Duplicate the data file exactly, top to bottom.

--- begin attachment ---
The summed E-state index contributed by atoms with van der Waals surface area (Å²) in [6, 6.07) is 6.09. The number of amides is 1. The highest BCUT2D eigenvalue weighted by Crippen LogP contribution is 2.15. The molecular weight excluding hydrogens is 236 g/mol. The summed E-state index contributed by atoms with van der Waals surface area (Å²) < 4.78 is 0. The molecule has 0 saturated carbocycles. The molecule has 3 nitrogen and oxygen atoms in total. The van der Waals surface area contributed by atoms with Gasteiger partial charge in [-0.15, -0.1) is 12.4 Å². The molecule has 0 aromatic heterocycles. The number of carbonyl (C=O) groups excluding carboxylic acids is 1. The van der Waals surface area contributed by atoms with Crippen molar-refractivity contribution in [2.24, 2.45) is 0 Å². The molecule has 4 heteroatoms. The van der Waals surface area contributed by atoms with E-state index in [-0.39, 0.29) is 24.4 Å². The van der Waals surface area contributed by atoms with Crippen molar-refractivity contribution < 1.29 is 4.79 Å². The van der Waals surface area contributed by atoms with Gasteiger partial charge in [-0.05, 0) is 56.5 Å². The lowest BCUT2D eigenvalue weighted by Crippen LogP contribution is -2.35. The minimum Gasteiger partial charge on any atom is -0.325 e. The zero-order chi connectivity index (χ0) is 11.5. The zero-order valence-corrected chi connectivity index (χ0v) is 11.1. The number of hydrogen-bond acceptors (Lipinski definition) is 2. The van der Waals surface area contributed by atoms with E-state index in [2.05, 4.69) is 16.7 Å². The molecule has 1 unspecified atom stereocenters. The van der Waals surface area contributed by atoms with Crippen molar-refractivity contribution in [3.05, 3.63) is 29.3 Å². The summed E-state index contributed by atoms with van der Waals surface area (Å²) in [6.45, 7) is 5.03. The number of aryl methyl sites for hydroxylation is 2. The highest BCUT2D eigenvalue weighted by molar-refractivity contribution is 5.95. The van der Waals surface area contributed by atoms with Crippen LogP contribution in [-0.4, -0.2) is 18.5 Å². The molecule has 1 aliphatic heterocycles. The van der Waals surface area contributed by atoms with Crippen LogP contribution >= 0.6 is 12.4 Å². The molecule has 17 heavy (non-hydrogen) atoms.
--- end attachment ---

The summed E-state index contributed by atoms with van der Waals surface area (Å²) in [6, 6.07) is 6.09. The number of amides is 1. The highest BCUT2D eigenvalue weighted by Crippen LogP contribution is 2.15. The molecular weight excluding hydrogens is 236 g/mol. The summed E-state index contributed by atoms with van der Waals surface area (Å²) < 4.78 is 0. The molecule has 0 saturated carbocycles. The molecule has 3 nitrogen and oxygen atoms in total. The van der Waals surface area contributed by atoms with Gasteiger partial charge in [-0.15, -0.1) is 12.4 Å². The molecule has 0 aromatic heterocycles. The number of carbonyl (C=O) groups excluding carboxylic acids is 1. The van der Waals surface area contributed by atoms with Crippen molar-refractivity contribution in [2.24, 2.45) is 0 Å². The molecule has 4 heteroatoms. The van der Waals surface area contributed by atoms with E-state index in [-0.39, 0.29) is 24.4 Å². The van der Waals surface area contributed by atoms with Crippen molar-refractivity contribution < 1.29 is 4.79 Å². The van der Waals surface area contributed by atoms with Gasteiger partial charge in [-0.05, 0) is 56.5 Å². The lowest BCUT2D eigenvalue weighted by Crippen LogP contribution is -2.35. The minimum Gasteiger partial charge on any atom is -0.325 e. The zero-order chi connectivity index (χ0) is 11.5. The zero-order valence-corrected chi connectivity index (χ0v) is 11.1. The number of hydrogen-bond acceptors (Lipinski definition) is 2. The van der Waals surface area contributed by atoms with E-state index in [2.05, 4.69) is 16.7 Å². The molecule has 1 unspecified atom stereocenters. The van der Waals surface area contributed by atoms with Crippen molar-refractivity contribution in [3.05, 3.63) is 29.3 Å². The summed E-state index contributed by atoms with van der Waals surface area (Å²) in [6.45, 7) is 5.03. The number of aryl methyl sites for hydroxylation is 2. The highest BCUT2D eigenvalue weighted by molar-refractivity contribution is 5.95. The van der Waals surface area contributed by atoms with Crippen LogP contribution in [-0.4, -0.2) is 18.5 Å². The molecule has 1 aliphatic heterocycles. The van der Waals surface area contributed by atoms with Crippen LogP contribution >= 0.6 is 12.4 Å². The molecule has 17 heavy (non-hydrogen) atoms.